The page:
TOEFL Listening exercise 4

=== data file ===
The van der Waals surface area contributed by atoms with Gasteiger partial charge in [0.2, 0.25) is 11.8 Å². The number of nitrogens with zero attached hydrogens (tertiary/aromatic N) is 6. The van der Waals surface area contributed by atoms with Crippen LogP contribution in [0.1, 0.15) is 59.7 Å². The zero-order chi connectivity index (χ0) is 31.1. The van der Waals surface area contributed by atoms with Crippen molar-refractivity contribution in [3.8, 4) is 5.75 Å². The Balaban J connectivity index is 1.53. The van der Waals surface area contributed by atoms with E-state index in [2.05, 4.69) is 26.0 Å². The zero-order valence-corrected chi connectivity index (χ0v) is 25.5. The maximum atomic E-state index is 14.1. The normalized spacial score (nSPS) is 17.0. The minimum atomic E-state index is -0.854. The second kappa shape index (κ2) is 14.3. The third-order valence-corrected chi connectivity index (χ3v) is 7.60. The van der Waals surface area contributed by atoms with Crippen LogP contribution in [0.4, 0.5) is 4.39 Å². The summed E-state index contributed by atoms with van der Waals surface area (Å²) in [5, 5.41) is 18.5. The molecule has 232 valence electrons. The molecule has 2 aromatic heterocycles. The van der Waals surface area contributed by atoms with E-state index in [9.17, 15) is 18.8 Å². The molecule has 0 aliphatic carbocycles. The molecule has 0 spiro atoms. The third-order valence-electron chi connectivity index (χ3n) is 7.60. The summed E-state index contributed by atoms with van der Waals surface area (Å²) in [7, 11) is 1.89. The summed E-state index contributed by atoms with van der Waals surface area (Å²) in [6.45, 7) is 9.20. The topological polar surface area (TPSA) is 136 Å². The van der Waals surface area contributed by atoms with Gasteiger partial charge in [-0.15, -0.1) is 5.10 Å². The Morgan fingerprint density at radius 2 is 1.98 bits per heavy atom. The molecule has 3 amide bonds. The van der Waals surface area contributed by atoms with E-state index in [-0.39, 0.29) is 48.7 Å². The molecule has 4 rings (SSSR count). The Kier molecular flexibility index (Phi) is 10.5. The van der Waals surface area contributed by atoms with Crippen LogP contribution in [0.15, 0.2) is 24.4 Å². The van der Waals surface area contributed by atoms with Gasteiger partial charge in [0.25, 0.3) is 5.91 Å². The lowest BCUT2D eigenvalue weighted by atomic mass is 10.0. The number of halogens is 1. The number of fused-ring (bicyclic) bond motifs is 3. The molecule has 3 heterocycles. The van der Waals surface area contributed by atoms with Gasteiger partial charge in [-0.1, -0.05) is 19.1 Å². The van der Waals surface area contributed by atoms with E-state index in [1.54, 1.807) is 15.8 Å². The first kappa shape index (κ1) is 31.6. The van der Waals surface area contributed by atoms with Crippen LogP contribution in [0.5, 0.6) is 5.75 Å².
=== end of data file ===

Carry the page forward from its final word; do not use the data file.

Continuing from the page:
Professor – Good morning class! I’d like to speak to you about the Camorra today. I’m sure all of you have heard of the book “Gomorrah,” the book written about the Camorra, and that caused an awful lot of debate a few years ago. The Camorra is a Mafia-type criminal organization or secret society, originating in the region of Campania and its capital Naples in Italy. It is one of the oldest and largest criminal organizations in Italy, dating back to the 18th century. The origins of the Camorra are not entirely clear; it may date back to the 16th century as a direct descendant of a Spanish secret society, the Garduna, founded in 1417. Officials of the Spanish Kingdom of Naples may have introduced the organization to the area, or it may have grown gradually out of a small criminal gang operating among the poor in Neapolitan society near the end of the 18th century. The first official use of the word dates back from 1735 when a local decree authorized the establishment of eight gambling houses in Naples. The word is almost certainly a blend of “capo,” which means “boss,” and the Neapolitan street game, the “morra.” This activity was prohibited by the local government and some people started making the players pay for being protected against the passing police. The Camorra first emerged during the chaotic power vacuum in the years between 1799 and 1815 when a Neapolitan Republic was proclaimed on the wave of the French Revolution and the Restoration of the Bourbon dynasty. The first official mention of the Camorra as an organization dates back from 1820 when police records detail a disciplinary meeting of the Camorra, a tribunal known as the Gran Mamma. That year, a first written statute was also discovered, indicating a stable organizational structure in the underworld. Another statute was discovered in 1842 including initiation rites and funds set aside for the families of those who were imprisoned. The organization was also known as the Bella Societa Riformata, the Societa dell’Umirta, or Onorata Societa. The evolution into more organized formations indicated a qualitative change; the Camorra and camorristi were no longer local gangs living off theft and extortion. They now had a fixed structure and some kind of hierarchy. Another qualitative leap was the agreement of the liberal opposition and the Camorra, following the defeat in the 1848 revolution. The liberals realized that they needed popular support to overthrow the King. They turned to the Camorra and paid them, the camorristi being the leaders of the city’s poor, and the Camorra effectively had developed into power brokers in a few decades. The Camorra was never a coherent whole nor a centralized society. Instead, it has always been a loose confederation of different independent groups or families. Each group was bound around kinship ties and controlled economic activities, which took place in its particular territory. Each family clan took care of its own business, protected its territory, and sometimes tried to expand at another group’s expense. Although not centralized, there was some minimal coordination to avoid mutual interference. The families competed to maintain a system of checks and balances between equal powers. One of the Camorra’s strategies to gain social prestige is political patronage. The family clans became the preferred interlocutors of local politicians and public officials because of their grip on the community. In turn, the family bosses used their political sway to assist and protect their clients against the local authorities. Through a mixture of brute force, political status, and social leadership, the Camorra family clans imposed themselves as middlemen between the local community and bureaucrats and politicians at the national level. They granted privileges and protection and intervened in favor of their clients in return for their silence and connivance against local authorities and the police. With their political connections, the heads of the major Neapolitan families became power brokers in local and national political contexts providing Neapolitan politicians with broad electoral support and in return receiving benefits for their constituency.